In addition, when workers become scarcer it tends to push up wages – an important issue in a low-wage, tourism-dependent state like Florida. Don’t forget: Walt Disney World is still the region’s largest employer by a very large margin – nearly 70,000 workers compared with 22,000 for the Orange County Public Schools, the next largest employer.

Construction jobs will grow the strongest at 6.6 percent, the economist said. That sector usually hires a lot of Latino laborers. That is followed by professional and business services (4.2 percent) and educational and health services (2.6 percent).

˜˜ María Padilla – Editor

In a New York State of Mind about Ted Cruz

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Donald Trump smacked down Ted Cruz for his insult about “New York values.” / Fox Business photo

Republican presidential candidate Ted Cruz will never live down his insult to fellow candidate Donald Trump for “embodying New York values” and then doubling down adding, “Everybody knows what that means.”

The next day the New York Daily News gave Cruz the Statue of Liberty’s middle finger on its front page, a cover that immediately became iconic. During the Republican debate in South Carolina, native New Yorker Trump looked genuinely hurt, no trompe l’oeil for Trump. He gave a thoroughly appropriate response, reminding the country of 9-11.

Cruz wants to have it both ways. He visits New York with grubby hands out looking for campaign cash; his wife worked for Wall Street investment bank Goldman Sachs. But he can do without the rest of “liberal” New York, whatever that is.

To paraphrase the title of Cruz’s book, it’s time for a little truth about his statement: There are lots of people in the U.S. just like Cruz. They love the New York that took a giant bullet for the United States on Sept. 11, 2001, a fall day so beautiful and bright that it belied anything horrible was amiss.

The world knows two jetliners slammed into the World Trade Center, turning them into towering infernos that caused the buildings to collapse with nearly 3,000 innocent people inside, including more than 400 first responders, and blanketing the financial district in toxic smoke and dust. First responders continue to deal with the aftermath of their heroic efforts to keep New York alive. Police and firefighter deaths due to cancer are expected to eventually outnumber the immediate casualties of 9-11.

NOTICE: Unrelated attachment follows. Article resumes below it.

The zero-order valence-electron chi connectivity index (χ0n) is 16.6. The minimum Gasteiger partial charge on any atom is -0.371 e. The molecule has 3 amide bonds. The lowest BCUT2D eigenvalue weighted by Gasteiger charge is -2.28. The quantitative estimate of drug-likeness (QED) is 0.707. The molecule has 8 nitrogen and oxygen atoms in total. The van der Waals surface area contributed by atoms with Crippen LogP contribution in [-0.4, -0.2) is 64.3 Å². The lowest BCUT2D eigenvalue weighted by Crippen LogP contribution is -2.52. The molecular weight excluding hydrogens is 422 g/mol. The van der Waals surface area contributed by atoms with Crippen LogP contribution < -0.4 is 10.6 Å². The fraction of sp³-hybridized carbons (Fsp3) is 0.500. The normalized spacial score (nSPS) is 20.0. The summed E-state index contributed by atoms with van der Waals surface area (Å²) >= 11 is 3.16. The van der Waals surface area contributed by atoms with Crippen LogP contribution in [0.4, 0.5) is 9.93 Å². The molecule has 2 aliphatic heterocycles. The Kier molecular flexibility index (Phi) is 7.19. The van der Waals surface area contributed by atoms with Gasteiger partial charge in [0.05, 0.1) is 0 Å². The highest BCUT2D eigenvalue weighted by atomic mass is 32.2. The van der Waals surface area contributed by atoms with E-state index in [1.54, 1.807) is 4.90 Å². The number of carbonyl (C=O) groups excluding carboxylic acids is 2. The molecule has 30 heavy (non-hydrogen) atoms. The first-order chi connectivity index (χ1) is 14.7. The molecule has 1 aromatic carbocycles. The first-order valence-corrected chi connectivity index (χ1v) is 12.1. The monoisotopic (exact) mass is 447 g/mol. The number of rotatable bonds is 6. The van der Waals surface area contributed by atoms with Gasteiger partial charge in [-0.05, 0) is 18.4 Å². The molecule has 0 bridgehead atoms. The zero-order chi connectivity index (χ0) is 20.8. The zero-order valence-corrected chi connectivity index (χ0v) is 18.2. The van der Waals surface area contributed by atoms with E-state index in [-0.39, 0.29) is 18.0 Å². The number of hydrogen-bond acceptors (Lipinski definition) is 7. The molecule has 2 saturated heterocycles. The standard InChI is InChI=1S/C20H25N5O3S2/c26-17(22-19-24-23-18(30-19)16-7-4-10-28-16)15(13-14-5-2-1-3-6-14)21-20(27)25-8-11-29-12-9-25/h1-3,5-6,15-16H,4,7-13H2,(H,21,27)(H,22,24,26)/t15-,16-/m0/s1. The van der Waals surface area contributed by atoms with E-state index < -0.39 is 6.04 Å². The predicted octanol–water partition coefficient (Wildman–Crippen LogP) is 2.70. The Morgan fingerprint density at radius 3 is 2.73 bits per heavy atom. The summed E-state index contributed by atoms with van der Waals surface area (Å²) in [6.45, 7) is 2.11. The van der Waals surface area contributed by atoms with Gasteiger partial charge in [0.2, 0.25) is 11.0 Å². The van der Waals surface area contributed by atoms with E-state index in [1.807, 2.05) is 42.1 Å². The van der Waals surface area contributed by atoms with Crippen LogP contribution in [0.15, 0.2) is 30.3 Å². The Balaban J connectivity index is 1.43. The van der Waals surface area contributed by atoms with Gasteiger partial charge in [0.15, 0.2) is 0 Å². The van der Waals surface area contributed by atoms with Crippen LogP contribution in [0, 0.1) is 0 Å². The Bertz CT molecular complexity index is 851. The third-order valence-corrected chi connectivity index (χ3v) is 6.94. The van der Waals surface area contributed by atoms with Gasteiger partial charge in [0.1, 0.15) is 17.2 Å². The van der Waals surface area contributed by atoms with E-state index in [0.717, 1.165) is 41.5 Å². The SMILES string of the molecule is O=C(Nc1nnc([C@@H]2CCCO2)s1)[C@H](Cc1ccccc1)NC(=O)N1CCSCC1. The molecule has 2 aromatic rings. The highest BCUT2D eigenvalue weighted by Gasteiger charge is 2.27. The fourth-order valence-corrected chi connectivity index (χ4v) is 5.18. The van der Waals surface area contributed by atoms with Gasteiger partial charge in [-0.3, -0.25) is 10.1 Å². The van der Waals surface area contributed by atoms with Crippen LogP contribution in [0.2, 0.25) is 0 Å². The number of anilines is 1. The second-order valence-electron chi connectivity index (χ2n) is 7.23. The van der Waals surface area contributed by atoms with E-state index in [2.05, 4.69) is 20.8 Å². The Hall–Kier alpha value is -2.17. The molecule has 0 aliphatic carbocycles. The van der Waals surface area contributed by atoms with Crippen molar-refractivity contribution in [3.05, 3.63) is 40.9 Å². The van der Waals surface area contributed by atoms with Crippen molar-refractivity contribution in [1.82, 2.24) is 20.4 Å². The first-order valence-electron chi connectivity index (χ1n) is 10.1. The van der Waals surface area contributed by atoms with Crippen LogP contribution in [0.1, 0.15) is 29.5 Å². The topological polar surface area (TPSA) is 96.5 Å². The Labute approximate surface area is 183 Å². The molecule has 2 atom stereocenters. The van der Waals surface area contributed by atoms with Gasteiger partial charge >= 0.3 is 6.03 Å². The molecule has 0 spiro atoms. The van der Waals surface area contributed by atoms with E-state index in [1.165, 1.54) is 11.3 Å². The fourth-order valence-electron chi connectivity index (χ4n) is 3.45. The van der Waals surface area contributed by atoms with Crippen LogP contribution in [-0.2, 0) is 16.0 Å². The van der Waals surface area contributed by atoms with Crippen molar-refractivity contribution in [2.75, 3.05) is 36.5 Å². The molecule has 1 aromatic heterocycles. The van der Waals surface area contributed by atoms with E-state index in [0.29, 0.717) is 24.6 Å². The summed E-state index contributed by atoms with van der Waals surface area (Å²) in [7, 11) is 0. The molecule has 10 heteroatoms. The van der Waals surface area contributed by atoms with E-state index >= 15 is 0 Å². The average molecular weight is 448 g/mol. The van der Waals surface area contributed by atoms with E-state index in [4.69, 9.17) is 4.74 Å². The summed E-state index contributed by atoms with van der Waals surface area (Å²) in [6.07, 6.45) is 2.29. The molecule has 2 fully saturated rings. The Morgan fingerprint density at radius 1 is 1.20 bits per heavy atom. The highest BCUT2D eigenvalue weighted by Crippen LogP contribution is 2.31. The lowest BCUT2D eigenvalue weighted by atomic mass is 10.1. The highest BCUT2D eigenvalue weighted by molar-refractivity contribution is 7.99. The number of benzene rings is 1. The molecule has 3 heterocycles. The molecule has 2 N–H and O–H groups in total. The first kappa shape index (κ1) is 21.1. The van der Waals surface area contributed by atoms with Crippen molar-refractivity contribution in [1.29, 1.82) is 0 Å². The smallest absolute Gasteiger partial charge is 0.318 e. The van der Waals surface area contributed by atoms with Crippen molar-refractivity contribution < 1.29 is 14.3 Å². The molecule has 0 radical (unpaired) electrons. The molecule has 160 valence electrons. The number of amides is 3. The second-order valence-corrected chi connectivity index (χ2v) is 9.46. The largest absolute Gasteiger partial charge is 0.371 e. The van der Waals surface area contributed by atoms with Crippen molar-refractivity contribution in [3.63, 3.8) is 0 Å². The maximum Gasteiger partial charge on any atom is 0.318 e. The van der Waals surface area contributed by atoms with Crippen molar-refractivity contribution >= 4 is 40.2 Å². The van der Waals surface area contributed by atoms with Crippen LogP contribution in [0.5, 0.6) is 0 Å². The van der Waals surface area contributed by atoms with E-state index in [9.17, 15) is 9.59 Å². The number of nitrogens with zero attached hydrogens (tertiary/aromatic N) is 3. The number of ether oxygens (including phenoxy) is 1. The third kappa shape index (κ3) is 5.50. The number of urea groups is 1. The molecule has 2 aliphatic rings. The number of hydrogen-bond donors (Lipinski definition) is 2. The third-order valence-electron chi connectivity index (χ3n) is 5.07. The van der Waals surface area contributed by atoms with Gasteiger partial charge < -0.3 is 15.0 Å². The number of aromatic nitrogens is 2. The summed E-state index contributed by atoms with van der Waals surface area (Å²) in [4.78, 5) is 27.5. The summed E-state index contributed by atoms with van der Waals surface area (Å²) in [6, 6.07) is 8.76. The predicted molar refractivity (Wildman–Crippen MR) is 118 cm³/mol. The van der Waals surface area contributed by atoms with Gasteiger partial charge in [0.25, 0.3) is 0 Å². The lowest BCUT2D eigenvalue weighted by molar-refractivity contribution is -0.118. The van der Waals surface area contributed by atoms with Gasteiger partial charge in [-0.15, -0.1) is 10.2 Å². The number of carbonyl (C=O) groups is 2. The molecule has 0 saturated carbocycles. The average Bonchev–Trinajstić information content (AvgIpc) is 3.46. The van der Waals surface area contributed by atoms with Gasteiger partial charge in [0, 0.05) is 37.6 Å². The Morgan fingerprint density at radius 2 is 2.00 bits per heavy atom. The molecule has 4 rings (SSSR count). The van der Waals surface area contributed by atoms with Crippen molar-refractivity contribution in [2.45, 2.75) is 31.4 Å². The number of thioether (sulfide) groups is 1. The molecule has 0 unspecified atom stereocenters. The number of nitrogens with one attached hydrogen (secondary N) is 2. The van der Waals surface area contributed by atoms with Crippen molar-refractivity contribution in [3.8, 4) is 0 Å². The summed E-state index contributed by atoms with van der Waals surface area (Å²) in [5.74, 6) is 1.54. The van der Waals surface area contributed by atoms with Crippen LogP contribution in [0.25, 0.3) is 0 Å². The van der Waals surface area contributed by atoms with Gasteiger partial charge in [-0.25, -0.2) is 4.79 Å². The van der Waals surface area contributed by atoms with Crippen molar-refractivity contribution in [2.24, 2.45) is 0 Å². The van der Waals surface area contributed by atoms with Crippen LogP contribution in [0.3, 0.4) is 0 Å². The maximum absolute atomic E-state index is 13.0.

That’s the sacrificial New York that most people in the United States know and, yes, love: New York offered on a burning cross, paying for everyone’s sins. Privately, quietly, people thank God it wasn’t Chicago. Thank God it wasn’t Los Angeles or Miami. Thank God it wasn’t Denver or Dallas.

Nearly all else people “know” about New York is stereotype – the loud New Yorker, the rude New Yorker, the always-in-a-hurry New Yorker, the New Yorker with a funny accent, the huddled stinky masses in subway cars, to say nothing of the abhorrent sly references to New Yorkers as a bunch of Shylocks or to New York as “Hymietown,” as Jesse Jackson said in 1984 when he ran for president.

Must be something about running for president that brings out the crass in people. In Cruz’s case, he’s cranky, crass, crude and uncouth all the time – candidate, campaign or not.

˜˜Maria Padilla, Editor and New York-born Floridian